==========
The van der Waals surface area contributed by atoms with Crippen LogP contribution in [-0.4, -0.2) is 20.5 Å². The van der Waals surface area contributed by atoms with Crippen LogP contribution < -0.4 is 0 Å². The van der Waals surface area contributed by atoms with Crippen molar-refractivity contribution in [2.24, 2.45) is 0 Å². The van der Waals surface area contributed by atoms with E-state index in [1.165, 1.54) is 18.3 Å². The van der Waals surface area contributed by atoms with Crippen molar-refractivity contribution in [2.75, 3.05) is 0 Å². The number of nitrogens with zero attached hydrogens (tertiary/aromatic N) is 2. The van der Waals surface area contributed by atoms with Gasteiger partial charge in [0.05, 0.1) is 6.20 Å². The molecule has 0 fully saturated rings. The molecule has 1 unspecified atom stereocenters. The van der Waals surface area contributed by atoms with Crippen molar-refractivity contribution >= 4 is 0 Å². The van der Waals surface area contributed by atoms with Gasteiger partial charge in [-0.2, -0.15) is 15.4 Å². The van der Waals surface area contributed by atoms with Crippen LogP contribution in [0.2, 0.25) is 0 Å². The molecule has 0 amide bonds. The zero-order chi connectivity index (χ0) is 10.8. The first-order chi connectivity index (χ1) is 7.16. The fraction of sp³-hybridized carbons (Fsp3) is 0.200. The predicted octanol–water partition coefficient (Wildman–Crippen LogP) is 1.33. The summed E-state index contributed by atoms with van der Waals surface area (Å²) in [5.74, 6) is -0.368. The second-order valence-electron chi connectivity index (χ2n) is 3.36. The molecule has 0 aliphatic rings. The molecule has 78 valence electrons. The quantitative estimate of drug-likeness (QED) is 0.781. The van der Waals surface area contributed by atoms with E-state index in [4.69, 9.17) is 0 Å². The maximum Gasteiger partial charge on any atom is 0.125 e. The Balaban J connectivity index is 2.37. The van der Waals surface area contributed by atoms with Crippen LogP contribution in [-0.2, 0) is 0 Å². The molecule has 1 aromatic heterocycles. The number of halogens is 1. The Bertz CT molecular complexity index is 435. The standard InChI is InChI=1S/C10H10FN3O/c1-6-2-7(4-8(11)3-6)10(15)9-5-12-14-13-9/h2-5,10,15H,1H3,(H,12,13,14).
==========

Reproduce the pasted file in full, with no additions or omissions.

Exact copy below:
The van der Waals surface area contributed by atoms with Crippen LogP contribution in [-0.4, -0.2) is 20.5 Å². The van der Waals surface area contributed by atoms with Crippen LogP contribution < -0.4 is 0 Å². The van der Waals surface area contributed by atoms with Crippen molar-refractivity contribution in [2.24, 2.45) is 0 Å². The van der Waals surface area contributed by atoms with E-state index in [1.165, 1.54) is 18.3 Å². The van der Waals surface area contributed by atoms with Crippen molar-refractivity contribution in [2.75, 3.05) is 0 Å². The number of nitrogens with zero attached hydrogens (tertiary/aromatic N) is 2. The van der Waals surface area contributed by atoms with Gasteiger partial charge in [0.05, 0.1) is 6.20 Å². The molecule has 0 fully saturated rings. The molecule has 1 unspecified atom stereocenters. The van der Waals surface area contributed by atoms with Crippen molar-refractivity contribution >= 4 is 0 Å². The van der Waals surface area contributed by atoms with Gasteiger partial charge in [-0.2, -0.15) is 15.4 Å². The van der Waals surface area contributed by atoms with Crippen LogP contribution in [0.2, 0.25) is 0 Å². The molecule has 0 amide bonds. The zero-order chi connectivity index (χ0) is 10.8. The first-order chi connectivity index (χ1) is 7.16. The fraction of sp³-hybridized carbons (Fsp3) is 0.200. The predicted octanol–water partition coefficient (Wildman–Crippen LogP) is 1.33. The summed E-state index contributed by atoms with van der Waals surface area (Å²) in [5.74, 6) is -0.368. The second-order valence-electron chi connectivity index (χ2n) is 3.36. The molecule has 0 aliphatic rings. The molecule has 78 valence electrons. The quantitative estimate of drug-likeness (QED) is 0.781. The van der Waals surface area contributed by atoms with E-state index in [4.69, 9.17) is 0 Å². The maximum Gasteiger partial charge on any atom is 0.125 e. The Balaban J connectivity index is 2.37. The van der Waals surface area contributed by atoms with Crippen LogP contribution in [-0.2, 0) is 0 Å². The molecule has 1 aromatic heterocycles. The number of halogens is 1. The Bertz CT molecular complexity index is 435. The standard InChI is InChI=1S/C10H10FN3O/c1-6-2-7(4-8(11)3-6)10(15)9-5-12-14-13-9/h2-5,10,15H,1H3,(H,12,13,14).